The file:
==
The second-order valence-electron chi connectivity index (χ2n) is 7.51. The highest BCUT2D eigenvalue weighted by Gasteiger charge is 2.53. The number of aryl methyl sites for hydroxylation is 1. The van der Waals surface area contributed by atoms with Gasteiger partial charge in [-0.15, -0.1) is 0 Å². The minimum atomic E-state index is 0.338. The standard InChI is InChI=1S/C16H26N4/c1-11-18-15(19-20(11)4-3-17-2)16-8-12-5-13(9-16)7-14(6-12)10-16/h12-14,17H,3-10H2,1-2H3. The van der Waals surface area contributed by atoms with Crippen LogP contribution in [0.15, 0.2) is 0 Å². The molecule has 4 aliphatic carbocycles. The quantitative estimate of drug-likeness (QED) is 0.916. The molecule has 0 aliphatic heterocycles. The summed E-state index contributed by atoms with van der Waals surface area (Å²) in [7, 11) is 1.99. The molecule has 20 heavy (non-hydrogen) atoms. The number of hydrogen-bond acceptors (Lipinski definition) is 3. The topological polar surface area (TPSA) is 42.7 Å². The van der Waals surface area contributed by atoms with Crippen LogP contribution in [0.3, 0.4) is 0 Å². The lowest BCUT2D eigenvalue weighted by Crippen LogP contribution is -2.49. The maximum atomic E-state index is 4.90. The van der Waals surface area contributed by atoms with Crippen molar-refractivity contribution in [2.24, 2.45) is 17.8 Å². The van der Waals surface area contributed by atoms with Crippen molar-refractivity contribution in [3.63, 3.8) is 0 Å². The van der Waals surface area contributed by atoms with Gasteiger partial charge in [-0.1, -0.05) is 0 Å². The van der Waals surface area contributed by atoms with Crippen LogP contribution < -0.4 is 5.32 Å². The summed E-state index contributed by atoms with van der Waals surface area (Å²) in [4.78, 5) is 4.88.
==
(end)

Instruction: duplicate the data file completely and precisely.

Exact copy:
The second-order valence-electron chi connectivity index (χ2n) is 7.51. The highest BCUT2D eigenvalue weighted by Gasteiger charge is 2.53. The number of aryl methyl sites for hydroxylation is 1. The van der Waals surface area contributed by atoms with Gasteiger partial charge in [-0.15, -0.1) is 0 Å². The minimum atomic E-state index is 0.338. The standard InChI is InChI=1S/C16H26N4/c1-11-18-15(19-20(11)4-3-17-2)16-8-12-5-13(9-16)7-14(6-12)10-16/h12-14,17H,3-10H2,1-2H3. The van der Waals surface area contributed by atoms with Crippen LogP contribution in [0.15, 0.2) is 0 Å². The molecule has 4 aliphatic carbocycles. The quantitative estimate of drug-likeness (QED) is 0.916. The molecule has 0 aliphatic heterocycles. The summed E-state index contributed by atoms with van der Waals surface area (Å²) in [7, 11) is 1.99. The molecule has 20 heavy (non-hydrogen) atoms. The number of hydrogen-bond acceptors (Lipinski definition) is 3. The topological polar surface area (TPSA) is 42.7 Å². The van der Waals surface area contributed by atoms with Crippen LogP contribution in [0.3, 0.4) is 0 Å². The lowest BCUT2D eigenvalue weighted by Crippen LogP contribution is -2.49. The maximum atomic E-state index is 4.90. The van der Waals surface area contributed by atoms with Crippen molar-refractivity contribution in [2.24, 2.45) is 17.8 Å². The van der Waals surface area contributed by atoms with Crippen molar-refractivity contribution in [3.63, 3.8) is 0 Å². The van der Waals surface area contributed by atoms with Gasteiger partial charge in [-0.1, -0.05) is 0 Å². The van der Waals surface area contributed by atoms with Crippen LogP contribution < -0.4 is 5.32 Å². The summed E-state index contributed by atoms with van der Waals surface area (Å²) in [4.78, 5) is 4.88.